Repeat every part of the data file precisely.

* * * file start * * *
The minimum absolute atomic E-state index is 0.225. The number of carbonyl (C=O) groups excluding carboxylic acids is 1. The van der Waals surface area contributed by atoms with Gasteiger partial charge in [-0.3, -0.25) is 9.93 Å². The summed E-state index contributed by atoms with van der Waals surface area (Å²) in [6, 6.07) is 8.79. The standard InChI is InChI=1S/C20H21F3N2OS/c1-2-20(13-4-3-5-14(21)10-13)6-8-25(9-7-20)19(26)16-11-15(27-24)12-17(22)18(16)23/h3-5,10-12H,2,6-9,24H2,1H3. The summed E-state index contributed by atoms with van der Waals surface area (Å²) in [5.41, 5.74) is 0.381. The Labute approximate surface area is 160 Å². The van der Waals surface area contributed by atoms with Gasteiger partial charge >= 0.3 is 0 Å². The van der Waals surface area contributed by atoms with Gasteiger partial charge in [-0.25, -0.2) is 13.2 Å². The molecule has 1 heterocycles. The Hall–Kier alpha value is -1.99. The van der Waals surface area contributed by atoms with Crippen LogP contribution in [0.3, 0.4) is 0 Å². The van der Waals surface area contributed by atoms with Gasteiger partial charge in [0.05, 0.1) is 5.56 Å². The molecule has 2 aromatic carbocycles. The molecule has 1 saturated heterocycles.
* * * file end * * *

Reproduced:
The minimum absolute atomic E-state index is 0.225. The number of carbonyl (C=O) groups excluding carboxylic acids is 1. The van der Waals surface area contributed by atoms with Gasteiger partial charge in [-0.3, -0.25) is 9.93 Å². The summed E-state index contributed by atoms with van der Waals surface area (Å²) in [6, 6.07) is 8.79. The standard InChI is InChI=1S/C20H21F3N2OS/c1-2-20(13-4-3-5-14(21)10-13)6-8-25(9-7-20)19(26)16-11-15(27-24)12-17(22)18(16)23/h3-5,10-12H,2,6-9,24H2,1H3. The summed E-state index contributed by atoms with van der Waals surface area (Å²) in [5.41, 5.74) is 0.381. The Labute approximate surface area is 160 Å². The van der Waals surface area contributed by atoms with Gasteiger partial charge >= 0.3 is 0 Å². The van der Waals surface area contributed by atoms with Gasteiger partial charge in [-0.25, -0.2) is 13.2 Å². The molecule has 1 heterocycles. The Hall–Kier alpha value is -1.99. The van der Waals surface area contributed by atoms with Crippen LogP contribution in [0.3, 0.4) is 0 Å². The van der Waals surface area contributed by atoms with Gasteiger partial charge in [0.05, 0.1) is 5.56 Å². The molecule has 2 aromatic carbocycles. The molecule has 1 saturated heterocycles.